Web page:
The Gipsy Moth was named after it’s deHavilland Gipsy engine. This popular British design was manufactured in America by the Moth Aircraft Corp. The Moth’s world wide popularity greatly influenced the growth of private and sport aviation between the wars.
The DH-60 GM was constructed of wood, fabric and welded chrome-moly steel. The wings folded for easy storage in a one car garage. Wright Aero Corp. manufactured the Wright-Gipsy engine. The American built DH-60 GM fi rst fl ew in 1929. The Moth set altitude, speed, distance and aerobatic records from its inception. In 1930, Laura Ingalls set a record of 344 continuous loops in the Gipsy Moth.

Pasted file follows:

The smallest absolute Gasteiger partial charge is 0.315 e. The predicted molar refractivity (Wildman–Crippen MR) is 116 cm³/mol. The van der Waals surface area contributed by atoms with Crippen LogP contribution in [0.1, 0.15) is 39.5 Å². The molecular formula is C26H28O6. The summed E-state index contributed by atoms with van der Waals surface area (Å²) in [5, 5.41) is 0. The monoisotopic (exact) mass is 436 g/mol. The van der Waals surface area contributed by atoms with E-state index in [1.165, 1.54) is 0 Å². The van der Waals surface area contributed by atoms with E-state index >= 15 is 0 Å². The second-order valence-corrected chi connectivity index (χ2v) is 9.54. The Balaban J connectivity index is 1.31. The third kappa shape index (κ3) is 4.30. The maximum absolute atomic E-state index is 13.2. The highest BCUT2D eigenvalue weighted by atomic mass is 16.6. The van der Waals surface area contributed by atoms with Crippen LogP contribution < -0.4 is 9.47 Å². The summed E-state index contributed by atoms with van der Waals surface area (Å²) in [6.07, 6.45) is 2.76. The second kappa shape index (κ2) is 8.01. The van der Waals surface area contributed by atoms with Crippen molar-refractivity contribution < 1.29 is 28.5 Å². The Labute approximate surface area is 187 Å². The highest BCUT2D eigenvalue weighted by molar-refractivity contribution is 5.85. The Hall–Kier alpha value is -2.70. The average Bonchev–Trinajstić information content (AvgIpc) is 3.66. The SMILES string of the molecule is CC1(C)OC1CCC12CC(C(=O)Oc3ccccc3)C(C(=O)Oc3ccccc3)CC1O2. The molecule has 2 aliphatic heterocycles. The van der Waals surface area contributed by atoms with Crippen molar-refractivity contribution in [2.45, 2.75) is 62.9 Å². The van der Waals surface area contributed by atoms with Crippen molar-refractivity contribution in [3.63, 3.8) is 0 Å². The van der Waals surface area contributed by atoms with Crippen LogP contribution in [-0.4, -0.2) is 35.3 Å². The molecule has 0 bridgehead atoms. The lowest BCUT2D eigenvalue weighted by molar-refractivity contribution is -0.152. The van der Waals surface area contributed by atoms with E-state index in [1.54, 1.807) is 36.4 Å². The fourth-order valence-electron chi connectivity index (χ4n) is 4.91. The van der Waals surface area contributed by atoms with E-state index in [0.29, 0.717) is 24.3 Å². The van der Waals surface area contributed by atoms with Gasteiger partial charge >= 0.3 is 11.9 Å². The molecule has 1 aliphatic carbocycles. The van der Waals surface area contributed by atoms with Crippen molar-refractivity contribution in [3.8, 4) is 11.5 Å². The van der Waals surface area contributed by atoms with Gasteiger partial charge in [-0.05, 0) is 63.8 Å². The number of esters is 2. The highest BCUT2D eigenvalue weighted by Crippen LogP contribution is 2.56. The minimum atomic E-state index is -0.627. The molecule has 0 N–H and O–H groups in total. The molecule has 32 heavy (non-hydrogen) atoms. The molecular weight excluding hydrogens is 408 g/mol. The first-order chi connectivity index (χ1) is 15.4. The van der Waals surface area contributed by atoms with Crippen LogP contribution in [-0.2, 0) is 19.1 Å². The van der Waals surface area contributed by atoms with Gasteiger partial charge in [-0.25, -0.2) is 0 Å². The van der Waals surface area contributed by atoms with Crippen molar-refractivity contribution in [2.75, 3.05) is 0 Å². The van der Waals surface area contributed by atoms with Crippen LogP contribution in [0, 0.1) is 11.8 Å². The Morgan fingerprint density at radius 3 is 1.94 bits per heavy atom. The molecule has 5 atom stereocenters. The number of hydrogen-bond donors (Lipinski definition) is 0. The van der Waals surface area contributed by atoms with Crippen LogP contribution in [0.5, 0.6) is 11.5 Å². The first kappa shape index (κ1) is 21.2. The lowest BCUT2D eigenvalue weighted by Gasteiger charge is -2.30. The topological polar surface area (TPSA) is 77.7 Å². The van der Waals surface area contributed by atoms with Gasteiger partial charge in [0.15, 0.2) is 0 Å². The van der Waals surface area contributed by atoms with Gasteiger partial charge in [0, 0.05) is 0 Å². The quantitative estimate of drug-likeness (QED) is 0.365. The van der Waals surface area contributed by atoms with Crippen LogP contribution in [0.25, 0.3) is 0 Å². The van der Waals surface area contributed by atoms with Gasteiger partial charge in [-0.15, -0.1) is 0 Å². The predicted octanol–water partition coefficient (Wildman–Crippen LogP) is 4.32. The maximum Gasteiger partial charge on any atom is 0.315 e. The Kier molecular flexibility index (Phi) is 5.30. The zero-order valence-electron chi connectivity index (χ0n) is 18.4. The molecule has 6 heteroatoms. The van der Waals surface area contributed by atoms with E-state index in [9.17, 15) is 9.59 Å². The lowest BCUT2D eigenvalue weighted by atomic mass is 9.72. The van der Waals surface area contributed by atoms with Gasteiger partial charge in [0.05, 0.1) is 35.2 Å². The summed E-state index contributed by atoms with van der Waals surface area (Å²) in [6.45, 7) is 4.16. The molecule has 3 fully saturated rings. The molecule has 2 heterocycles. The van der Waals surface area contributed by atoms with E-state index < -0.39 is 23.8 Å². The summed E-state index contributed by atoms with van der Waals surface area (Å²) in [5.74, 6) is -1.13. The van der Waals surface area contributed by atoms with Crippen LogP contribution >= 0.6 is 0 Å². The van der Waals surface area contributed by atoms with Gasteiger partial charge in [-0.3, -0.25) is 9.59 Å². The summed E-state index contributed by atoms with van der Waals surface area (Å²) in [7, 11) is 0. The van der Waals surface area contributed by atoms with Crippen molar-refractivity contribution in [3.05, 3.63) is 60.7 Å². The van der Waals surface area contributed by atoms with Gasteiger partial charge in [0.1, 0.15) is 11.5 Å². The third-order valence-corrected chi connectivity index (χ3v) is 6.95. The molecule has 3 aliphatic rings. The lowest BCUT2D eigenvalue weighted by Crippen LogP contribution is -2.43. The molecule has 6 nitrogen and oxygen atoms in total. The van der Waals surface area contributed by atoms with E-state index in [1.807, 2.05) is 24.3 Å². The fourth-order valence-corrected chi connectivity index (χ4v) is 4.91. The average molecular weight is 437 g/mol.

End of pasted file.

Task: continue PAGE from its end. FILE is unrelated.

Flight schools boasted “Solo by Sundown” and over 10 million fl ight miles helped to develop the Moth into a stable, safe and dependable aircraft. Quite frisky and maneuverable, the wing slots made the Moth stall and spin proof. A 200 foot crash test by Capt. deHavilland did little damage to the Moth with no pilot injury.
This would be suicide with any other aircraft of the day. This Moth, once owned by Paramount Studios, was a movie star many years before it was acquired by Yanks in 2005.